German-Turkish relations in the twentieth century were at times very good and very close, at times cold, semi-colonial, and often difficult, but always complex and never black and white. Even when relations were friendly, as before and during World War One, the German side often tried to dominate the Ottoman Empire in some way which led to resentment among those who became aware of this—most prominently perhaps Atatürk. And at times when interactions between the two peoples seemed to focus prominently on such aspects as education and academia, as during the National Socialism period when a number of German academics found a temporary home in Turkey, some Germany were not happy about this new kind of closeness between the two peoples. A good history of German-Turkish relations still needs to be written, and there is much to disentangle and uncover until then, but this edited volume by Şen and Halm is another step towards a better understanding of this highly entangled history and inserts itself into the ever growing body of literature on the subject.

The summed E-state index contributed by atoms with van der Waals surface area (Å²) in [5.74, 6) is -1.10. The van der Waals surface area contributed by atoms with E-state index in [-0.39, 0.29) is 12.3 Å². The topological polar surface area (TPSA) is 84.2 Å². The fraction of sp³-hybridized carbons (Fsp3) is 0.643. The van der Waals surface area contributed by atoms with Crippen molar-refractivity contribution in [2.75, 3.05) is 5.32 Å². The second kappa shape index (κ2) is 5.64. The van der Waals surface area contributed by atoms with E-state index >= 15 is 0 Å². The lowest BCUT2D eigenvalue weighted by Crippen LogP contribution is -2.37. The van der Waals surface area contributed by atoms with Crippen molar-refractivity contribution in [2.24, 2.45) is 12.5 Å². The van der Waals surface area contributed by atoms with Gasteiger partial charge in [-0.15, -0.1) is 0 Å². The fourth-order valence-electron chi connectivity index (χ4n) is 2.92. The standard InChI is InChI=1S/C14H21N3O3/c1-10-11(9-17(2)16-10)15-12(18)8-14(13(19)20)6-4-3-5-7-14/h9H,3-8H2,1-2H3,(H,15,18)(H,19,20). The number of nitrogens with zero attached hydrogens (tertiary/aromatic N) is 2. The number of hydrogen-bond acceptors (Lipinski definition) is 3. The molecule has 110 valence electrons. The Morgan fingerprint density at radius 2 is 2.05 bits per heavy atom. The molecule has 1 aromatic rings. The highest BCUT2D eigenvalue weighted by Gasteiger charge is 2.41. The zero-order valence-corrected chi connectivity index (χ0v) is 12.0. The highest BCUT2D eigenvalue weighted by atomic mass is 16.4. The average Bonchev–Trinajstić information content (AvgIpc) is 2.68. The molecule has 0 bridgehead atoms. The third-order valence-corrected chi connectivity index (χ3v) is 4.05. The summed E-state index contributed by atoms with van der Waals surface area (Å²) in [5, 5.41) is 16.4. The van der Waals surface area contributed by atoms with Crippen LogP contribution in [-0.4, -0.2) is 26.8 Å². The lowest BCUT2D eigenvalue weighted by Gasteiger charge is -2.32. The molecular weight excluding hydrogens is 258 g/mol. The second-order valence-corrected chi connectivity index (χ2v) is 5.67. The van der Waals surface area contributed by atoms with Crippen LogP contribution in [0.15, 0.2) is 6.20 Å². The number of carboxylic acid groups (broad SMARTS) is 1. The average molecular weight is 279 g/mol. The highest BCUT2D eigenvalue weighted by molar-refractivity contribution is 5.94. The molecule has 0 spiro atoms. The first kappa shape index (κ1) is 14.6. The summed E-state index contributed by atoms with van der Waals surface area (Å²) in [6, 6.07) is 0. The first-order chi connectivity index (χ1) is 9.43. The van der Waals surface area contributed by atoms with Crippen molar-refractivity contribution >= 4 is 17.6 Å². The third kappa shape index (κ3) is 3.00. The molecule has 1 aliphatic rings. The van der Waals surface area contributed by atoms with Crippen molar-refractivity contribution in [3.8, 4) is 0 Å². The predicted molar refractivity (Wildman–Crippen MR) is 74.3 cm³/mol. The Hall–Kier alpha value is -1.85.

Exil unter Halbmond und Stern Herbert Scurlas Bericht über die Tärigkeit deutscher Hochschullehrer in der Türkei während der Zeit des Nationalsozialismus
German-Turkish relations in the twentieth century were at times very good and very close, at times cold, semi-colonial, and often difficult, but always complex and never black and white.
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